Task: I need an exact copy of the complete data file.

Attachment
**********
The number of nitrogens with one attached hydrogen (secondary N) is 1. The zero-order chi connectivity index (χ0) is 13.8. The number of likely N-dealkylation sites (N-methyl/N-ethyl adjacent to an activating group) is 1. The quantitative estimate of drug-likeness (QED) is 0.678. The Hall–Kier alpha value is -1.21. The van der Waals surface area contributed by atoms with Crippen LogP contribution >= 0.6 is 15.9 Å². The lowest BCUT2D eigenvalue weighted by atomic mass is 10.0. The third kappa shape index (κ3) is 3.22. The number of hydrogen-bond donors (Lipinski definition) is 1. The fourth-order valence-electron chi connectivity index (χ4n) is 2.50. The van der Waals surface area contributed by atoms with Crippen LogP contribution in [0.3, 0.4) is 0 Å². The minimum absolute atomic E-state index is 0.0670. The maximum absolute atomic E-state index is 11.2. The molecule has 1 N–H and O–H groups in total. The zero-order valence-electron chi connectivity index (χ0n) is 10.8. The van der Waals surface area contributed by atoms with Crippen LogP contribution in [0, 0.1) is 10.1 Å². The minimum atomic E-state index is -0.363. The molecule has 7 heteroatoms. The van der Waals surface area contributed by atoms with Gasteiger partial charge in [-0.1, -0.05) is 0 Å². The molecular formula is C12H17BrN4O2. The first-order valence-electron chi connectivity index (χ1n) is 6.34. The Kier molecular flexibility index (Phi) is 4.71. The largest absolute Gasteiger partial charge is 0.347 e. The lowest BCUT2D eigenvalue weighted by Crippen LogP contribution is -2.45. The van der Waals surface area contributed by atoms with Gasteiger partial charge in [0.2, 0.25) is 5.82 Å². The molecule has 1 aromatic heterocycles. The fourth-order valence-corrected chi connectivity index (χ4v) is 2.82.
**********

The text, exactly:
The number of nitrogens with one attached hydrogen (secondary N) is 1. The zero-order chi connectivity index (χ0) is 13.8. The number of likely N-dealkylation sites (N-methyl/N-ethyl adjacent to an activating group) is 1. The quantitative estimate of drug-likeness (QED) is 0.678. The Hall–Kier alpha value is -1.21. The van der Waals surface area contributed by atoms with Crippen LogP contribution >= 0.6 is 15.9 Å². The lowest BCUT2D eigenvalue weighted by atomic mass is 10.0. The third kappa shape index (κ3) is 3.22. The number of hydrogen-bond donors (Lipinski definition) is 1. The fourth-order valence-electron chi connectivity index (χ4n) is 2.50. The van der Waals surface area contributed by atoms with Crippen LogP contribution in [0.3, 0.4) is 0 Å². The minimum absolute atomic E-state index is 0.0670. The maximum absolute atomic E-state index is 11.2. The molecule has 1 N–H and O–H groups in total. The zero-order valence-electron chi connectivity index (χ0n) is 10.8. The van der Waals surface area contributed by atoms with Crippen LogP contribution in [0, 0.1) is 10.1 Å². The minimum atomic E-state index is -0.363. The molecule has 7 heteroatoms. The van der Waals surface area contributed by atoms with Gasteiger partial charge in [-0.1, -0.05) is 0 Å². The molecular formula is C12H17BrN4O2. The first-order valence-electron chi connectivity index (χ1n) is 6.34. The Kier molecular flexibility index (Phi) is 4.71. The largest absolute Gasteiger partial charge is 0.347 e. The lowest BCUT2D eigenvalue weighted by Crippen LogP contribution is -2.45. The van der Waals surface area contributed by atoms with Gasteiger partial charge in [0.2, 0.25) is 5.82 Å². The molecule has 1 aromatic heterocycles. The fourth-order valence-corrected chi connectivity index (χ4v) is 2.82.